“You should be writing” is the mantra for academics everywhere. But what to do when you committed to writing over the weekend and your reference manager crashes? Freak out, of course! As of 2017-01-28 06:37 GMT, the Mendeley server that syncs references has been returning errors. Here’s what we know about it: Continue reading
Sometimes it is useful to group similar dichotomous variables together into a single variable. One example is when asking survey respondents to identify race/ethnicity. Given a large, heterogeneous sample, there will undoubtedly be respondents who select two, three, or more racial/ethnic categories. When using checkbox input fields, most survey data collection platforms will store each checkbox value as a distinct variable (False=0, True=1) and provide a data column for each. This can become problematic when you want to report the summary output as mutually-exclusive data (each respondent counted only once).
For the race/ethnicity example, a respondent might click checkboxes for both ‘Black’ and ‘White’ if they identify as biracial. If you tabulate these two variables separately, this person will be counted twice. If you want mutually-exclusive respondent counts, you may want to combine all of the dichotomous variables into a single composite variable that you can then summarize. What follows is a fairly easy way to do that without losing your mind or the nuance of the original variables.
This figure represents the 100 most recent threads on an alcohol support subreddit captured on the morning of Saturday 1/16/2016. The data account for 1,021 posts or comments made by 337 valid users (55 were excluded due to not having a stop-drinking date). Each node in the graph represents a post or comment. The red nodes correspond to Saturday check-in responses, where individuals pledge to not drink today. Node size corresponds to number of days since last drink (μ=382, SD=1340, Med.=30, IQR: 12-214). Continue reading
Over winter break, I’ve been learning to mine Reddit for data that might be used to conduct social science research. Specifically, I’m interested in the content and structure of “subreddit” communities that focus on mental and behavioral health conditions. For example, what might we be able to learn from examining the social structure and level of engagement in different types of emotional support threads?
So far, I’ve gotten the hang of retrieving data from the Python Reddit API Wrapper (PRAW). I’m now testing a few different visualization tools for social network analysis. Below are quick overviews of three options that I’ve tested so far (NodeXL, NetworkX, and Gephi). These data come from a subreddit that focuses on a particular mental health condition. The central nodes (hubs) are the subreddit moderators, and the peripheral nodes (spokes) are the last ~50 people who they responded to. What we can see from these visualizations is that the moderators sometimes communicate with each other publicly, but their communications with non-moderators don’t tend to overlap. Continue reading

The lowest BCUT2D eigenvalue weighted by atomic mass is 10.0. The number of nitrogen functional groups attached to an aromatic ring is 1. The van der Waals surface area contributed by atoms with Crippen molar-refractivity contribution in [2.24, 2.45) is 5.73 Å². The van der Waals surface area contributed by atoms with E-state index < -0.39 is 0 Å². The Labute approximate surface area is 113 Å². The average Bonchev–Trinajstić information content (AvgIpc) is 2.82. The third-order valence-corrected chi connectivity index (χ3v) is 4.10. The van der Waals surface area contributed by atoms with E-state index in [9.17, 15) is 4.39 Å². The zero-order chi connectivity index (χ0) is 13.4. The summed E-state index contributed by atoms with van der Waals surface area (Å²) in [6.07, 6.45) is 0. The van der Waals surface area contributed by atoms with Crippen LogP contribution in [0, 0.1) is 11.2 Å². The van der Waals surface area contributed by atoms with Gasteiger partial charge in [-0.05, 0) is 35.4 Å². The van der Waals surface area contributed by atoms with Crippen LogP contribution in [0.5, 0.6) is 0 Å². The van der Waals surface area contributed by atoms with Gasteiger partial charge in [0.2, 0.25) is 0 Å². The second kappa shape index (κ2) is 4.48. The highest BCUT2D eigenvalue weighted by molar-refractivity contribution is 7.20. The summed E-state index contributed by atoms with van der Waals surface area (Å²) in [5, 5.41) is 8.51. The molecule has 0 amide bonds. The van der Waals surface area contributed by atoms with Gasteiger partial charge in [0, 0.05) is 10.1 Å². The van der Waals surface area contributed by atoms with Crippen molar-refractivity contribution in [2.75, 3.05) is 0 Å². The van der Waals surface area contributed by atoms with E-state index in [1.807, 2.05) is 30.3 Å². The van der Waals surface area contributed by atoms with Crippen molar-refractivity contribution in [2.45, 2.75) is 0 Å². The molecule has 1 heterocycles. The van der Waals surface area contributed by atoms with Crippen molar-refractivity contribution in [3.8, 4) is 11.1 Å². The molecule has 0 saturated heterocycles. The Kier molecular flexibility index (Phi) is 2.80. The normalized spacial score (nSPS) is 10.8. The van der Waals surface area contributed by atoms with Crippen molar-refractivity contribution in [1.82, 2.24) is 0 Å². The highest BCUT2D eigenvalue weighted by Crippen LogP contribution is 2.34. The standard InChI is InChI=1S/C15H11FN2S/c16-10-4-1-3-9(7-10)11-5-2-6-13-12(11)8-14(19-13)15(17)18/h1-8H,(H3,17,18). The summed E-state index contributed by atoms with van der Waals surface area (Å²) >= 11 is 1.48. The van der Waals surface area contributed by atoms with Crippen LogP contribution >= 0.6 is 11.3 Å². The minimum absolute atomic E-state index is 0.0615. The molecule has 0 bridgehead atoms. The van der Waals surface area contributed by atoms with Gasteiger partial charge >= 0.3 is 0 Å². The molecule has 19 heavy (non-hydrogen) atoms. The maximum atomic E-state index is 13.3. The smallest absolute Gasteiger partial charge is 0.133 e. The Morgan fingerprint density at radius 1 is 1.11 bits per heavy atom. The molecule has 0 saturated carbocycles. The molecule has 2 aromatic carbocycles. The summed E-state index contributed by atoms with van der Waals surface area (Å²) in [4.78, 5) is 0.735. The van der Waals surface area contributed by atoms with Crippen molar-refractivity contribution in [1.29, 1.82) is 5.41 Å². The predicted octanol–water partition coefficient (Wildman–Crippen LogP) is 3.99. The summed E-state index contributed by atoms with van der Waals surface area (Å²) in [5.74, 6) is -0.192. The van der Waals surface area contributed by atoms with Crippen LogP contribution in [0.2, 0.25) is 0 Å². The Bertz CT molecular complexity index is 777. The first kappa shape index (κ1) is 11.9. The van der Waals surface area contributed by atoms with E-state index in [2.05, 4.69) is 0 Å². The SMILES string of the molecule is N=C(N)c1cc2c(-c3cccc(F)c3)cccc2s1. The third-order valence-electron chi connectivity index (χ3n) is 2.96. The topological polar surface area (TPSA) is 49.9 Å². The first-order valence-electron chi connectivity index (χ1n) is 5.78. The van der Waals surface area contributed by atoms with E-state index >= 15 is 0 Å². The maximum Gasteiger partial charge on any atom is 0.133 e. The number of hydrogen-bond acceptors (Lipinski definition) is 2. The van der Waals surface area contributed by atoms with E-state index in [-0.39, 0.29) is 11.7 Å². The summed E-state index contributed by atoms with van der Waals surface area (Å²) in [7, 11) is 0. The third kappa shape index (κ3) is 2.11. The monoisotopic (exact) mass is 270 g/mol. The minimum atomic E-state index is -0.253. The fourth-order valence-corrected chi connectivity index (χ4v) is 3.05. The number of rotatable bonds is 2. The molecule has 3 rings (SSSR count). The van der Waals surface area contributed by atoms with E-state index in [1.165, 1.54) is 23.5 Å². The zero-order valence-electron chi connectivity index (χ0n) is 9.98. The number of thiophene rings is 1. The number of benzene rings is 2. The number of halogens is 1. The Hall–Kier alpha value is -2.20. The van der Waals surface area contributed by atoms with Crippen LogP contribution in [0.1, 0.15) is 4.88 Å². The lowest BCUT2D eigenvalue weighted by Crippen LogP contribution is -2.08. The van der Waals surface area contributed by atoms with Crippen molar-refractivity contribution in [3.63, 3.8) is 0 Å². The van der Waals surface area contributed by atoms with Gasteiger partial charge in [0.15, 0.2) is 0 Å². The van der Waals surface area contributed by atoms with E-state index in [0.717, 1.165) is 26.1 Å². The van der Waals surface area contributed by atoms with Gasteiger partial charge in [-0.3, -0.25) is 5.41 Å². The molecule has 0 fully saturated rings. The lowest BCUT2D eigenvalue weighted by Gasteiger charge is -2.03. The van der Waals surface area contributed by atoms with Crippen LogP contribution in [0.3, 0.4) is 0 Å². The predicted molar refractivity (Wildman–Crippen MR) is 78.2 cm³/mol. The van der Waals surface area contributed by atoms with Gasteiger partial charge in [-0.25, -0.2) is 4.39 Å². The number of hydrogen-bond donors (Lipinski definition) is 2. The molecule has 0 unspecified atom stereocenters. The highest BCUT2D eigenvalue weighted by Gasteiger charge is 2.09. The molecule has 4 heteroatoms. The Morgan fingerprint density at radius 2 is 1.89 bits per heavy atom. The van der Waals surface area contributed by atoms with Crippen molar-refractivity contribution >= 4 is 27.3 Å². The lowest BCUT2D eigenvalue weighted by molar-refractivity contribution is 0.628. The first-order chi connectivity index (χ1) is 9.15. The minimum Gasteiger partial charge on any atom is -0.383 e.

Instructional videos are a staple for people learning new skills – whether learning new languages (math and programming languages included), how to prepare new recipes for dinner (thanks America’s Test Kitchen!), figuring out home maintenance tasks, or watching educational lectures. These videos can be notoriously complex and too fast, or long-winded and too slow. As a viewer, I find it incredibly helpful to be able change the playback speed to suit my learning needs. This is a core feature that the Vimeo player is currently lacking…
A few years back, I wrote a brief blog post to help guide new peer-reviewers. It seemed to me that I couldn’t be the only person spending hours searching for some kind of rubric, or a quick-start guide, to help navigate the review process that I was invited and excited to participate in. Since then, I’ve seen reports of several cases where peer-review processes had been demonstrably fallible through lack of rigor, or had been purposefully scammed by authors in order to secure publication. Meanwhile, there is a burgeoning group of academics, like myself, who would eagerly and meticulously serve as reviewers, if only they were given more opportunities to do so… Continue reading
I bought a cool new gadget today that tracks exercise and sleep quality! Then I had a change of heart and cancelled the order a few minutes later. In retrospect, I’ve realized that the most-popular gadgets that track daily activity have one fatal flaw… all your biometric data are belong to us!